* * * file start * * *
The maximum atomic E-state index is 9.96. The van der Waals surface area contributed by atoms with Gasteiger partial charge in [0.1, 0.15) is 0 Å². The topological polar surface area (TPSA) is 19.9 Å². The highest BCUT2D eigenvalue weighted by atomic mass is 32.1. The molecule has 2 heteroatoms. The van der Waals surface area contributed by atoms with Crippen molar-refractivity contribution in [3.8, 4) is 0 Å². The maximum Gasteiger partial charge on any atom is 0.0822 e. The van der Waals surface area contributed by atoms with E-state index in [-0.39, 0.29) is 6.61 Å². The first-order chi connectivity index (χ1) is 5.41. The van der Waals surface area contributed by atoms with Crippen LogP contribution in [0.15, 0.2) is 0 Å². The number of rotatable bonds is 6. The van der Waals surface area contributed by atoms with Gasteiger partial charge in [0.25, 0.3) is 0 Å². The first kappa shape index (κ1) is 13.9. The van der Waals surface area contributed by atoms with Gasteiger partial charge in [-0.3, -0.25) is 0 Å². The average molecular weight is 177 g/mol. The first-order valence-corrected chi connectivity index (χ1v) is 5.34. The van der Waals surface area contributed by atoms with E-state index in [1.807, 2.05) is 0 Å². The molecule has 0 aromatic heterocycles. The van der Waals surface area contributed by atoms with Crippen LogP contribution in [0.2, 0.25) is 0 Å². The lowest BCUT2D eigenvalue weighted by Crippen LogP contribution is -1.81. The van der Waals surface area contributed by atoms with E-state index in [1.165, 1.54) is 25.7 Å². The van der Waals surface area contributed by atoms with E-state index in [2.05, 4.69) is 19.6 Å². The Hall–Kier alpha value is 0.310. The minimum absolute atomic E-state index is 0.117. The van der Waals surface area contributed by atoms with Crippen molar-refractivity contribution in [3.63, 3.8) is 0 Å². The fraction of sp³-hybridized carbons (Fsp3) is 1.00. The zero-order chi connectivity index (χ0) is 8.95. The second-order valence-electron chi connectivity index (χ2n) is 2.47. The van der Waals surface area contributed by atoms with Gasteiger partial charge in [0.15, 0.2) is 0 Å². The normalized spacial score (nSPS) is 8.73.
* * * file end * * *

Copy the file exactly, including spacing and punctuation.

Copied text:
The maximum atomic E-state index is 9.96. The van der Waals surface area contributed by atoms with Gasteiger partial charge in [0.1, 0.15) is 0 Å². The topological polar surface area (TPSA) is 19.9 Å². The highest BCUT2D eigenvalue weighted by atomic mass is 32.1. The molecule has 2 heteroatoms. The van der Waals surface area contributed by atoms with Crippen molar-refractivity contribution in [3.8, 4) is 0 Å². The maximum Gasteiger partial charge on any atom is 0.0822 e. The van der Waals surface area contributed by atoms with E-state index in [-0.39, 0.29) is 6.61 Å². The first-order chi connectivity index (χ1) is 5.41. The van der Waals surface area contributed by atoms with Crippen LogP contribution in [0.15, 0.2) is 0 Å². The number of rotatable bonds is 6. The van der Waals surface area contributed by atoms with Gasteiger partial charge in [0.25, 0.3) is 0 Å². The first kappa shape index (κ1) is 13.9. The van der Waals surface area contributed by atoms with Gasteiger partial charge in [-0.3, -0.25) is 0 Å². The average molecular weight is 177 g/mol. The first-order valence-corrected chi connectivity index (χ1v) is 5.34. The van der Waals surface area contributed by atoms with E-state index in [1.807, 2.05) is 0 Å². The molecule has 0 aromatic heterocycles. The van der Waals surface area contributed by atoms with Crippen LogP contribution in [0.2, 0.25) is 0 Å². The lowest BCUT2D eigenvalue weighted by Crippen LogP contribution is -1.81. The van der Waals surface area contributed by atoms with E-state index in [1.165, 1.54) is 25.7 Å². The van der Waals surface area contributed by atoms with E-state index in [2.05, 4.69) is 19.6 Å². The Hall–Kier alpha value is 0.310. The minimum absolute atomic E-state index is 0.117. The van der Waals surface area contributed by atoms with Crippen molar-refractivity contribution in [3.63, 3.8) is 0 Å². The fraction of sp³-hybridized carbons (Fsp3) is 1.00. The zero-order chi connectivity index (χ0) is 8.95. The second-order valence-electron chi connectivity index (χ2n) is 2.47. The van der Waals surface area contributed by atoms with Gasteiger partial charge in [0.15, 0.2) is 0 Å². The normalized spacial score (nSPS) is 8.73.